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The Long Drive
A cowboy’s own story of his experiences on the trail from Texas to Chicago
April 1960 | Volume 11, Issue 3
He looked right at me for a full minute or more, then said, “Yes.” He was that dazed.
I said, “Was you with that drove ahead of us about a day’s drive?” After a long time he said, “Yes.”
I took him up on my horse so that the cattle would not see him walking. Anyone walking is strange to them and unusual enough that they might either rush him and kill him or be frightened and stampede.
We took him to the wagon and gave him water, and after a long, long sleep he could remember what had happened. He said they camped beside a stream for the night, twelve of them and their cattle and horses, and the first thing they knew they was surrounded by Indians. He could not tell how many. Every other man was killed; they had left him for dead. When he came to, the cattle and horses had been driven away and he had started walking.
We carried him with us a few days until we met a Mexican with four horses in a row, each tied to the tail of the one ahead of him. He said he would take the man back down the trail.
We drove up to Clarksville, where the cattle got in the streets and turned and ran back. We stopped them back about five miles but found twenty-odd head gone. Dick went to look for them, and we drove on and found pasture and waited for him to catch up. After two days’ wait, Fred went back to look for Dick.
While camped waiting for Dick and Fred to come and the river to fall, we noticed off at a short piece another camp. The country around the Red River was full of herds waiting for the river to go down. We rode over and found a camp of riders with five hundred Mexican mustangs.
We returned to our camp for the night, and that night came one of the worst stampedes we ever had. I don’t know what started it, no one knows. Three quick revolver shots told us they was off and they was headed straight for the horse camp.
When I saw the stampede was for the horse camp, I rode. Bob was fastest so I got there and told them what was coming. They got out their horses but, oh, what a stampede! The cattle ran straight into the horse camp, and the horses stampeded. The cattle scared the horses and the horses the cattle. There was nothing to do. All we tried to do was keep a bunch in sight. When daylight come, there they was, mustangs and steers, all mixed up. Here a group, there a group, and dead ones all over the prairie.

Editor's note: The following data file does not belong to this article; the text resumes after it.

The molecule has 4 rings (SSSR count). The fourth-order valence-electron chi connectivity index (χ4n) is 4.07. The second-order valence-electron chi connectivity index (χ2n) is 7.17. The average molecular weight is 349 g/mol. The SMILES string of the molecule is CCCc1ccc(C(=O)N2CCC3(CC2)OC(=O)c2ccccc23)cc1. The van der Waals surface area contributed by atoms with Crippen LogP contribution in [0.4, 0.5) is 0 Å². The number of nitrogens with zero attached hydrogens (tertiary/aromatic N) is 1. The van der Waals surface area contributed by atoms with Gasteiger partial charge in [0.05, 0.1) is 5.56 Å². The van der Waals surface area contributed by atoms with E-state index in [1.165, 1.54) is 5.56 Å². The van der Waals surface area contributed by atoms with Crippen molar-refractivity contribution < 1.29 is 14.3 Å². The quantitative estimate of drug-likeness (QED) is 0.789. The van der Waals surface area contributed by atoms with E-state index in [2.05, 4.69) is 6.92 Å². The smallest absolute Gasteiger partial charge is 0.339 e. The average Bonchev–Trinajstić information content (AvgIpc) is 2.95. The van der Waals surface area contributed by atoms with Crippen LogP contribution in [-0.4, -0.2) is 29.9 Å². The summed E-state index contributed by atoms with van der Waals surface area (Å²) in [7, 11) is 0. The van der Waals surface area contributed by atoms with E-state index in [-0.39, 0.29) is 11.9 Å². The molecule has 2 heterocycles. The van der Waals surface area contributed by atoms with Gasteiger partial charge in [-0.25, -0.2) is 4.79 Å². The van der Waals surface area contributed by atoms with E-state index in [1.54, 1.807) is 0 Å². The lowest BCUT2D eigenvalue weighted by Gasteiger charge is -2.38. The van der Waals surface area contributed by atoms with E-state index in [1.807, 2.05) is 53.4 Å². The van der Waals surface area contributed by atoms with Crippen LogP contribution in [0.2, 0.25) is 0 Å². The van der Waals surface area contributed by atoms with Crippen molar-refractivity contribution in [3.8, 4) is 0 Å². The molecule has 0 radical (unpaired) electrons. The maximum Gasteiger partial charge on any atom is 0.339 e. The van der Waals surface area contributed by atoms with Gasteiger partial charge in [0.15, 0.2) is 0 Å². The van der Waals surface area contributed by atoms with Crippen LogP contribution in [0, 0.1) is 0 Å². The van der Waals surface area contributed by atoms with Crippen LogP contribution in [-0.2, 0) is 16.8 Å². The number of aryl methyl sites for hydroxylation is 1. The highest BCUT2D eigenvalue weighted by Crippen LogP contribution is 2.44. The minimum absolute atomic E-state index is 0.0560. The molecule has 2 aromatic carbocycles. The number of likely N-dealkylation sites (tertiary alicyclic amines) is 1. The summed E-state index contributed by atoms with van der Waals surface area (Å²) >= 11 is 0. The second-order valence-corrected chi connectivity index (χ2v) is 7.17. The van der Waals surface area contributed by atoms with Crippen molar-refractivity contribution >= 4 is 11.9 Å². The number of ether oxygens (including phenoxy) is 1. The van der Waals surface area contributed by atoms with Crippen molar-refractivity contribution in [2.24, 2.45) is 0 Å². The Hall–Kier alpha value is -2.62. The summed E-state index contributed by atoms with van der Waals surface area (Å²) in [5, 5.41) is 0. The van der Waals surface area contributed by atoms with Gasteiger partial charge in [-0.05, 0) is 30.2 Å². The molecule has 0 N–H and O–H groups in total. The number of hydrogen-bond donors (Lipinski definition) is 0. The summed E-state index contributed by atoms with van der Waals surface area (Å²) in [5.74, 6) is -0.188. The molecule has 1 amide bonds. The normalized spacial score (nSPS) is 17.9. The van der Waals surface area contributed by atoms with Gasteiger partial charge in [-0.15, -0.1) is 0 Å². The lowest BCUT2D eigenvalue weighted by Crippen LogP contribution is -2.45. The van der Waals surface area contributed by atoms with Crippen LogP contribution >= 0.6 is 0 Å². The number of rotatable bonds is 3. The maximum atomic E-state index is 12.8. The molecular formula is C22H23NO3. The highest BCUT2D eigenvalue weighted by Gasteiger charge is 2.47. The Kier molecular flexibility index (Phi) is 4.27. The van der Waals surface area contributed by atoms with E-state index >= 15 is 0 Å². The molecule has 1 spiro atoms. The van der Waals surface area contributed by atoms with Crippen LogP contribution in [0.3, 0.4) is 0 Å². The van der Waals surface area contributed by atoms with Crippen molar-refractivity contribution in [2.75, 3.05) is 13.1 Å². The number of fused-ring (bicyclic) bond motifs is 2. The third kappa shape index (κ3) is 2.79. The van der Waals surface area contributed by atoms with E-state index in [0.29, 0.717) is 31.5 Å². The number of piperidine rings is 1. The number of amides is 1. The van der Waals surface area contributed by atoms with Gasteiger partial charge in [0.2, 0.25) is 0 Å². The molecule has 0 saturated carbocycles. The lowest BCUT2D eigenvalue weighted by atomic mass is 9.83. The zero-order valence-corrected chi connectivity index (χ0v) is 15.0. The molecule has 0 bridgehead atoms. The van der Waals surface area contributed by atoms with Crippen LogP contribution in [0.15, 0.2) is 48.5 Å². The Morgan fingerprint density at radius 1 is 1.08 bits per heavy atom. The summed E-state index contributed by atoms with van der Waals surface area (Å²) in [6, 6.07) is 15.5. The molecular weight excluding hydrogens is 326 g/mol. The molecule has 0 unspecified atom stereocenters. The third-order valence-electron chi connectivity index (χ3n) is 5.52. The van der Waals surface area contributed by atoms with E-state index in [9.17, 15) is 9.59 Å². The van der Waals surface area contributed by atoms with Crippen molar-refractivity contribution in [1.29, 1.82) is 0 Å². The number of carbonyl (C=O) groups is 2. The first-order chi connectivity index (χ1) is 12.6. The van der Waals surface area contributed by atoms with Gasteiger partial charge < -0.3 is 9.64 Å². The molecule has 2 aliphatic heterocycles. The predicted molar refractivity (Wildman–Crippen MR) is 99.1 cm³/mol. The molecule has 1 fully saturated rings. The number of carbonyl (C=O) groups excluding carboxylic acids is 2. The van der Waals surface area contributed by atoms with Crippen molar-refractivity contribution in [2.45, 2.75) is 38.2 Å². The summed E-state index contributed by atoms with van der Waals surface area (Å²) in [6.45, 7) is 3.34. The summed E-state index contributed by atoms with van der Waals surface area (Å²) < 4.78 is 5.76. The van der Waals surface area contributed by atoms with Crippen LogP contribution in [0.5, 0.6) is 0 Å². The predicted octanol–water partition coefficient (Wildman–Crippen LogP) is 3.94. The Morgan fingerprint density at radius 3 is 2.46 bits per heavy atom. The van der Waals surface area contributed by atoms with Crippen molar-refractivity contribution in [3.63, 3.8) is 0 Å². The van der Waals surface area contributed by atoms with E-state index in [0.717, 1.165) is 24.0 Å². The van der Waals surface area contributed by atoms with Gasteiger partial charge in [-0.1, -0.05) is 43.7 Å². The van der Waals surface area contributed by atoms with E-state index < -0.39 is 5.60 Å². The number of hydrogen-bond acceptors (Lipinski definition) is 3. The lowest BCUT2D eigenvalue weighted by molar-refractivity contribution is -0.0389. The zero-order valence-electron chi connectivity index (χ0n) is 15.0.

We spent the day sorting them up. Fred and Dick came up with the lost ones, but things went bad. Bushnell quarreled with his help. He did not understand the southerners, and they did not like a Yankee boss. When he quarreled, the men quit, and because of shortage of help the others had to be in the saddle night and day. Everybody had the blues; we had been out over a month up to the Red River.
That night Bob was stole!
It happened when I was asleep. Bob was staked out, saddled and bridled, five or six rods away. One of the pickets missed him. He called me and said, “Perry, your Bob is gone!”
I reached up and pulled the stake: the rope had been cut! That settled it. If the stake had been pulled I would have thought Bob was around near and would come when I called, but the rope was cut.
I said to the picket man, “How long has he been gone?”
He said, “He was there the last ride around.”
I knew then he must have been gone ten or fifteen minutes, no more.
I recalled that at the last river south of the Red a man was hired to help us across. He took a fancy to Bob right away. Everybody did, but all the time he was helping he watched him and tried to trade for him and then to buy him, and offered me more than any horse was worth then.
But I said, “No sir, I don’t want you to offer anything. I don’t want to sell him.”
He helped us around the swamp that lay along the river. It was a half day’s drive around the swamp. We paid him and expected we was through with him. That had been a week or ten days and we had driven a hundred miles, but I knew it was him. He had followed and stole my horse.
“Bushnell,” I said, “I want old Sal.” She was the only horse who stood any chance of catching him.
Bushnell said, “I will pay you for the pony. You stay here. If you go, you will be shot.”
I said, “That man wanted a horse worse than any man I ever see but one. That’s me.”
Bushnell said, “He won’t shoot fair. He will get you from the bushes.”
I said, “He wants to hit me first shot then.”
It was just morning light when I started. I rode for the little village by the swamp, where I thought I could get help. When I got there it was late afternoon.
I rode up to the hotel. The proprietor was standing there. He knew something was wrong. I explained my horse was stole and I thought that the man who lived across the river stole him. Says I, “If one of you will help, I will pay you for it.”
Here is where my Mason pin come in play. When I gave the sign, several fellows volunteered to go. The landlord said, “If you could cut through the swamp, you could save a lot of time and maybe head him off. There is one and only one that knows a passage through the swamp. If that old scout was only here he—”